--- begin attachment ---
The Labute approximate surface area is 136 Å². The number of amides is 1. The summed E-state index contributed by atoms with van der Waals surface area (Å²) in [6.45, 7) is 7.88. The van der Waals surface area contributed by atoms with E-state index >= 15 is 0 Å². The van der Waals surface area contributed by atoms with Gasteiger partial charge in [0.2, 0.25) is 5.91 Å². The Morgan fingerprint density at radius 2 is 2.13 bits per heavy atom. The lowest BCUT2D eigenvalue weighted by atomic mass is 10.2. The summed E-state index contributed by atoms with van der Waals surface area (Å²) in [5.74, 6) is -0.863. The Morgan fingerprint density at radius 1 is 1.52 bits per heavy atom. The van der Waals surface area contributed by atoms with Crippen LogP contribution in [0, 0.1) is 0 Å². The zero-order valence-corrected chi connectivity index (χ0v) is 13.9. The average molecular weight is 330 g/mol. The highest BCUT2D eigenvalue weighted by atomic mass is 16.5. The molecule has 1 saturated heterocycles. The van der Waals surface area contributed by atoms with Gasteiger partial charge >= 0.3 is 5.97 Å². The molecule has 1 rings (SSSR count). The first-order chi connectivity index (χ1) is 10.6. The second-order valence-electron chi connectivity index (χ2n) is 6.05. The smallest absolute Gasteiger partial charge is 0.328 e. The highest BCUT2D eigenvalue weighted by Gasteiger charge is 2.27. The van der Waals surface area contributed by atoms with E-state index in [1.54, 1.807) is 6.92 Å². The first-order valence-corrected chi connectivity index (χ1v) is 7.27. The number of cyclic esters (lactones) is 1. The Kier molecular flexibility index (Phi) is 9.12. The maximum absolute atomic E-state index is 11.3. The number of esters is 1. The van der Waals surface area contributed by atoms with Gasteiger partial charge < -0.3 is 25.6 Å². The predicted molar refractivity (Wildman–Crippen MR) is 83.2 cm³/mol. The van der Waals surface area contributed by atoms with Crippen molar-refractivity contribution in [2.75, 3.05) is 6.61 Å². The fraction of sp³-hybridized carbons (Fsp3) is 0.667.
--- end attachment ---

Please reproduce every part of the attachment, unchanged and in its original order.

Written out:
The Labute approximate surface area is 136 Å². The number of amides is 1. The summed E-state index contributed by atoms with van der Waals surface area (Å²) in [6.45, 7) is 7.88. The van der Waals surface area contributed by atoms with E-state index >= 15 is 0 Å². The van der Waals surface area contributed by atoms with Gasteiger partial charge in [0.2, 0.25) is 5.91 Å². The Morgan fingerprint density at radius 2 is 2.13 bits per heavy atom. The lowest BCUT2D eigenvalue weighted by atomic mass is 10.2. The summed E-state index contributed by atoms with van der Waals surface area (Å²) in [5.74, 6) is -0.863. The Morgan fingerprint density at radius 1 is 1.52 bits per heavy atom. The van der Waals surface area contributed by atoms with Crippen LogP contribution in [0, 0.1) is 0 Å². The zero-order valence-corrected chi connectivity index (χ0v) is 13.9. The average molecular weight is 330 g/mol. The highest BCUT2D eigenvalue weighted by atomic mass is 16.5. The molecule has 1 saturated heterocycles. The van der Waals surface area contributed by atoms with Gasteiger partial charge >= 0.3 is 5.97 Å². The molecule has 1 rings (SSSR count). The first-order chi connectivity index (χ1) is 10.6. The second-order valence-electron chi connectivity index (χ2n) is 6.05. The smallest absolute Gasteiger partial charge is 0.328 e. The highest BCUT2D eigenvalue weighted by Gasteiger charge is 2.27. The van der Waals surface area contributed by atoms with E-state index in [1.54, 1.807) is 6.92 Å². The first-order valence-corrected chi connectivity index (χ1v) is 7.27. The number of cyclic esters (lactones) is 1. The Kier molecular flexibility index (Phi) is 9.12. The maximum absolute atomic E-state index is 11.3. The number of esters is 1. The van der Waals surface area contributed by atoms with Gasteiger partial charge < -0.3 is 25.6 Å². The predicted molar refractivity (Wildman–Crippen MR) is 83.2 cm³/mol. The van der Waals surface area contributed by atoms with Crippen molar-refractivity contribution in [2.75, 3.05) is 6.61 Å². The fraction of sp³-hybridized carbons (Fsp3) is 0.667.